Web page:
5 years ago

Volume 9 Issue 5 - February 2004

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  • February
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y Pamela Margles In the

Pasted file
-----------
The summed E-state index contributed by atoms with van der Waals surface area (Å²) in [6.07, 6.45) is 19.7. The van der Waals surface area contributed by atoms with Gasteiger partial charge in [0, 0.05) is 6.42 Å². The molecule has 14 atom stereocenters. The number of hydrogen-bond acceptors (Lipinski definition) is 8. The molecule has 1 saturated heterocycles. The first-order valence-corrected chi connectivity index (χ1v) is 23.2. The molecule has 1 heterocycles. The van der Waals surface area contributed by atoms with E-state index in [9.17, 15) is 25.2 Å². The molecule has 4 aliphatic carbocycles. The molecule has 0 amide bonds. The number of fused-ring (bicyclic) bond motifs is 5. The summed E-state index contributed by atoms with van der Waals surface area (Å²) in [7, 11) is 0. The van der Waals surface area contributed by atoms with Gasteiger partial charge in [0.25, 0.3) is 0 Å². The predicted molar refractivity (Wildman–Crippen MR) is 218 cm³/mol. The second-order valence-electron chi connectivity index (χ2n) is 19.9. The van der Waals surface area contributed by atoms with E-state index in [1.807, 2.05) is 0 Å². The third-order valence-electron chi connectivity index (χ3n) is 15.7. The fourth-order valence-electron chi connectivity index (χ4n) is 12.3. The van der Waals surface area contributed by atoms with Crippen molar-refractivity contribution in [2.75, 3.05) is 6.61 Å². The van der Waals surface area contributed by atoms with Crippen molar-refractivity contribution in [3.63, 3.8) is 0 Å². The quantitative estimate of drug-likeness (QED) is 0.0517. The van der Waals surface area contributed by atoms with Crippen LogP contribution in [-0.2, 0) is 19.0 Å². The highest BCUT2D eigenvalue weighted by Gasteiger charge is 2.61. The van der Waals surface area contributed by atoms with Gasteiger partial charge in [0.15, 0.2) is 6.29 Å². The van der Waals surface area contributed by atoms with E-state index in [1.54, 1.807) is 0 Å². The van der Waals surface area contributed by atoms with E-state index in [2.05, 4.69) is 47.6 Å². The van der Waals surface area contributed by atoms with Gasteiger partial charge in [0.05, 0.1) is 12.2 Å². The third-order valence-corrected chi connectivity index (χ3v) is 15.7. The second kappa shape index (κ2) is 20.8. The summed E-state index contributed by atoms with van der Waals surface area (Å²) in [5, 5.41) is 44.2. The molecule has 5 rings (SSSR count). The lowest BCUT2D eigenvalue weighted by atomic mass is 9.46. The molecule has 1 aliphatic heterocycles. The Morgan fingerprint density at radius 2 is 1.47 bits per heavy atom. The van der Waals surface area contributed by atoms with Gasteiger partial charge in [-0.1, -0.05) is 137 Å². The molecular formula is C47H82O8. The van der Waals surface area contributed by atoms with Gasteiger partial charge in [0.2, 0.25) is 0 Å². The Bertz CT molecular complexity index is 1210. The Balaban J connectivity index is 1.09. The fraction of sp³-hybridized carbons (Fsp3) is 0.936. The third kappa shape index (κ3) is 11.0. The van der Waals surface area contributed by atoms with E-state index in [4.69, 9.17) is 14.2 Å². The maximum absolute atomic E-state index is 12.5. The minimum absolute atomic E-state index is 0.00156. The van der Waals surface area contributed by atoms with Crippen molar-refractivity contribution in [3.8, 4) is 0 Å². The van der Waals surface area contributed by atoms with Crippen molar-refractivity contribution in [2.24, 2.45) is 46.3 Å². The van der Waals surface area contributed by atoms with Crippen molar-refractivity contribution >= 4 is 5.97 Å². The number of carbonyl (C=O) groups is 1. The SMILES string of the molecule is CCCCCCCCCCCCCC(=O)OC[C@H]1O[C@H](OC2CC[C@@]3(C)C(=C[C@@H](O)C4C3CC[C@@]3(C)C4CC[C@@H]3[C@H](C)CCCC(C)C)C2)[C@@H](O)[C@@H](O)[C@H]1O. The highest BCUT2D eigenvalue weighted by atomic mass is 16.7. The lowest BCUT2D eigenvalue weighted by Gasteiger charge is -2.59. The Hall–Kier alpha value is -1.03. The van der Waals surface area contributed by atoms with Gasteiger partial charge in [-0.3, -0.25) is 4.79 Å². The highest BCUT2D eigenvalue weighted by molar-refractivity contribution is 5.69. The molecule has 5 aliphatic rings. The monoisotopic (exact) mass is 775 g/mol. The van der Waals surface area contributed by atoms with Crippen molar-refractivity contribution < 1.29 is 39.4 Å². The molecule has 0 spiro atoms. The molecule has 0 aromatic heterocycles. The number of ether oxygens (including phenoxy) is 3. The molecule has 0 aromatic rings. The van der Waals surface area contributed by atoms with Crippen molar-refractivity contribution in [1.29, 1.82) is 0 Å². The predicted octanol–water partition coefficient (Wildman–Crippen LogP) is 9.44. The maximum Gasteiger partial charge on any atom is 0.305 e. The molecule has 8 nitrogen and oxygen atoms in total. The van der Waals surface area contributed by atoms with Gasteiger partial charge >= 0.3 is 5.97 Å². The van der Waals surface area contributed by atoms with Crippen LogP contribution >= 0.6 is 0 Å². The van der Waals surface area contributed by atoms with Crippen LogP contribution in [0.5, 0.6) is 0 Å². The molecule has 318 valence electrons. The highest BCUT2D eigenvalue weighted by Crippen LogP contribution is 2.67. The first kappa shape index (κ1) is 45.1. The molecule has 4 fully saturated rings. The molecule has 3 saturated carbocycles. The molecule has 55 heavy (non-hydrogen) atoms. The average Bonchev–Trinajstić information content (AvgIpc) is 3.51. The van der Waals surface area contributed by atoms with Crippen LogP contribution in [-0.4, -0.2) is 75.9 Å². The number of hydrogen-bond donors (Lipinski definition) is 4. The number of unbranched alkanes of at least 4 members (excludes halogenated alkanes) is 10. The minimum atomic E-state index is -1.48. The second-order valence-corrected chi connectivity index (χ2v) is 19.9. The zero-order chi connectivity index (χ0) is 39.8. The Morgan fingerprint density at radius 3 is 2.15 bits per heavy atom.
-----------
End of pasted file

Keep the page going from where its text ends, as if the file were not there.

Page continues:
y Pamela Margles In the the local media's year-end wrap-ups of best books , I saw no mention of any of the outstanding books on music published this year. "" In Canada alone we had R. Murray Schafer's Patria, Walter Pitman's Louis Applebaum and Kevin Bau.a-. na 's biography of Glenn Gould. Why wasn 't at least one oj these on every Canadian list of top non-fiction? COMPOSERS Aaron Copland: A Reader - Selected Writings: 1923 - 1972 edited by Richard Kostelanetz Routledge 405 pages .00 urday, Feb. 7 at 8.00 The Toronto Symphony Kids' Klassics series features Copland's Buckaroo Holiday (from Rodeo) on Saturday, Feb 14 at 1.30 and 3.30 at Roy Thomson Hall The, Toronto Symphony performs Copland's Fanfare for the Common Mano~ Sunday June 19 at 7.30 at Roy Thomson Hall Musorgsky: His Life and Works by David Brown Oxford ·408 pages .00 Generous quotations from letters and other documents, examples from the scores, historical photos, a chronology and list of compositions, bibliography and index, with extensive footnotes and references compliment this, fascinating biography. Live music note: The Toronto Symphony Orchestra performs Musorgsky ~s Introduction to Khovanshchina on Wednesday and Thursday, February I I and 12, at 8. 00 in Roy Thomson Hall Off Cent~e Music Salon presents Musorgsky - A Musical Portrait with soprano Mirela Tafaj, bass Robert Pomakov and pianist Boris 7.nranldn in the Glenn Gould Studio on Sunday April 25 at 2:00 LIVES LIVED "DoN•T LET ME de~troy myself'' THROUGHOUT HIS LONG and remarka- Mo~est Musorgsky pleaded to his bly successful career, American com- mentor Mily Balakirev early in their poser Aaron Copland was a persua- long friendship. But, sadly, his life sive spokesman for all music, not was plagued by the "nervous irritajust his own. This welcome collec- tion" of mental illness, and the altion of his writings starts with a de- choholism which eventually killed lightful autobiographical sketch and him at age forty-two. Lo. vably sweet, · includes essays, diary extracts, let- courteous, gentle and cheerfully wit- Great Russian Musicians: from ters, excerpts from his classic book Rubenstein to Richter What to Listen for in Music, and ty, he became morose when beset by Ernst Zaltsberg by bouts of devastating self-criticism Mosaic Press program notes, all very witty• eru- and feelings of intellectual inferiori- , dite and passionately serious. 146 pages In his own compositions, Copland ty. .00 paper was determined to create music that David Brown's new biography of this deeply intuitive composer is es- Toronto resident Ernst Zaltsberg, was "American in character", declar- pecially good at setting the scene for w h o t ra m· ed as a m u s1·c·an 1 1 ·n h' is ingthatcomposers "can stimulate and Musorgsky's strang!! life, and de- native Russia, offers biographical inspire love of country". Although scribing .the emotional and intellec- an d art'st1·c 1 sketches o· f eleven per - he used many different styles in his tual sustenance provided by the ex- formers born in Russia before the compositions, depending on the func- traordinary group of nationalist com- revolution. Nathan Milstein and tion and materials available, he al- posers known as the Mighty Hand- Wanda Landowska, (whose warways, as he explains, maintained this ful (Brown prefers to retain the Rus- time Scarlatti recording, Zaltsberg single vision. sian word kuchka). points out, picks up a French-Ger- Uncharacteristic exasperation Brown is a superb guide through man gun-battle) settled in North comtls out in an interview from America. Sviatoslav Richter, pmil 1967, when Copland chastises Musorgsky's highly original compositions, with their pungent harmo- Gilels, and David Oistrakh peryounger composers for lacking a nies, energetic rhythms and sardon- formed here and left numerous resense of history. 'He warms up deic social commentary. Brown 1s · sym• cordings, unlike the less familiar cidedly when talking about some of pathetic to the motives of Musorg- Rosalie Pasternak (mother of Boris), the beloved figures who influenced sky's colleague and one-ttme · roomhim, like Serge Koussevitzky, Na- mate, Rimsky-Korsakov; and the Maria cYudina, and Heinrich Neu­ Samuel Samosud, the fascinating dia Boulanger, Paul Rosenfeld, Dar- th h ha bee · lied hims, author of my own teacher's ius Milhaud and Carlos Chavez. His many 0 ers w 0 ve n tmpe selected letters bring out a more play- to smooth out Musorgsky's often bible, The Art of Piano Playing. abrasive musical language by edit- Zaltsberg · heard most of these fully affectionate side, rounding out ing, finishing and orchestrating his musicians in concert. He effectively this comprehensive collection. works. But he emphasizes the on- describes the unique artistic atmos­ Live music note: The University of going need to reclaim the original phere which fostered them, and of­ Toronto concert band and wind en- music as best as possible, esi>ecially fers perceptive insights into each semble perform Copland's Quiet Boris Godunov, which Brown right- musician's performing style and City in the MacMillan Theatre at· ly sees as one of the greatest operat- ·what makes each so great. the Edward Johnson Building on Sat- ic masterpieces. Zaltsberg's extensive research cov- ers an impressive range of Russian sources, while his generous annotations and historical photos provide valuable backround. Unfortunately there are numerous typographical errors throughout the text. Nonetheless, Great Russian Musicians offers a valuable perspective on twentieth century performance history, and sent me out seeking recordings of these extraordinary artists. Perfect Pitch: An Autobiography by Nicolas Slonimsky New Expanded Edition edited by Electra Slonimsky Yourke Schirmer Trade Books 327 pages .00 paper Nicolas Slonimsky's autobiography, edited and expanded by his daughter with photos, articles and letters, was originally published in 1988, when the author was ninety-four (he died in 1995). Slonimsky's colourful life provides more than enough material for a fascinating autobiography. Born into a family of eccentric geniuses, he lost his father, then escaped Russia after the Revolution. Throughout his life he encountered remarkable people, from his hilariously overbearing mother, his extraordinary aunt Isabelle Vengerova, who became a legendary piano teacher in the United States, Serge Koussevitzky, Edgard Varese, who was best man at his wedding ~d dedicated his seminal Ionization to Slonimsky, Henry Cowell, and Charles Ives, whose Three Places in New England Slonimsky premiered. Although he calls himself a 'stale wunderkind' who ultimately failed, in his own view, as conductor, concert pianist, and composer, he invented a personal approoch to non-academic musicology with his indefatigable and innovative research skills, producing numerous significant books, including the famously entertaining Lexicon of Musical Invective. Slonimsky is a brilliant writer .. But reading this would not be such a thoroughly delightful experience without his keen humour and insatiable curiosity. • 28 WWW. THEWHOlENOTE.COM F EB RUA RY 1 - M ARCH 7 2004